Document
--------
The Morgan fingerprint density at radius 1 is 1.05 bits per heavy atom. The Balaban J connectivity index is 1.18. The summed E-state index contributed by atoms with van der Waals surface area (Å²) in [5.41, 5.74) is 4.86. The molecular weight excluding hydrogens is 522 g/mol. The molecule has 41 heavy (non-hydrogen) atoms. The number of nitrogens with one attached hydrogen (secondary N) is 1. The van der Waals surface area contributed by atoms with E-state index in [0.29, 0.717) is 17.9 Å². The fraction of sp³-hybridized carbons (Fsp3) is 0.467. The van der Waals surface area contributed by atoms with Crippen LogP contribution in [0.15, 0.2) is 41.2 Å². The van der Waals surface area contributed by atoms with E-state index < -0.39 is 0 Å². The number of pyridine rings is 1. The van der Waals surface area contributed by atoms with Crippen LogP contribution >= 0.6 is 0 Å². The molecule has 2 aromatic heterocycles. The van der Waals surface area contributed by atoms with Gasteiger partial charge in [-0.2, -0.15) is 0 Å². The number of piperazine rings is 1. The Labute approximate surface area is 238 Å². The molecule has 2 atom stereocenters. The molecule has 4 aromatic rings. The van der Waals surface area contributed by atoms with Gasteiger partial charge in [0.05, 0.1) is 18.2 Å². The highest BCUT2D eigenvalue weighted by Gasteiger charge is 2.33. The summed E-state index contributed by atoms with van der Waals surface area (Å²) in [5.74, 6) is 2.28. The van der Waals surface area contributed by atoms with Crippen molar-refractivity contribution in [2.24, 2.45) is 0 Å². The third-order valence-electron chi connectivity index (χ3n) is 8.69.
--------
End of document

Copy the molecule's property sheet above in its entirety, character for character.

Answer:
The Morgan fingerprint density at radius 1 is 1.05 bits per heavy atom. The Balaban J connectivity index is 1.18. The summed E-state index contributed by atoms with van der Waals surface area (Å²) in [5.41, 5.74) is 4.86. The molecular weight excluding hydrogens is 522 g/mol. The molecule has 41 heavy (non-hydrogen) atoms. The number of nitrogens with one attached hydrogen (secondary N) is 1. The van der Waals surface area contributed by atoms with E-state index in [0.29, 0.717) is 17.9 Å². The fraction of sp³-hybridized carbons (Fsp3) is 0.467. The van der Waals surface area contributed by atoms with Crippen LogP contribution in [0.15, 0.2) is 41.2 Å². The van der Waals surface area contributed by atoms with E-state index < -0.39 is 0 Å². The number of pyridine rings is 1. The van der Waals surface area contributed by atoms with Crippen LogP contribution >= 0.6 is 0 Å². The molecule has 2 aromatic heterocycles. The van der Waals surface area contributed by atoms with Gasteiger partial charge in [-0.2, -0.15) is 0 Å². The number of piperazine rings is 1. The Labute approximate surface area is 238 Å². The molecule has 2 atom stereocenters. The molecule has 4 aromatic rings. The van der Waals surface area contributed by atoms with Gasteiger partial charge in [0.05, 0.1) is 18.2 Å². The highest BCUT2D eigenvalue weighted by Gasteiger charge is 2.33. The summed E-state index contributed by atoms with van der Waals surface area (Å²) in [5.74, 6) is 2.28. The van der Waals surface area contributed by atoms with Crippen molar-refractivity contribution in [2.24, 2.45) is 0 Å². The third-order valence-electron chi connectivity index (χ3n) is 8.69.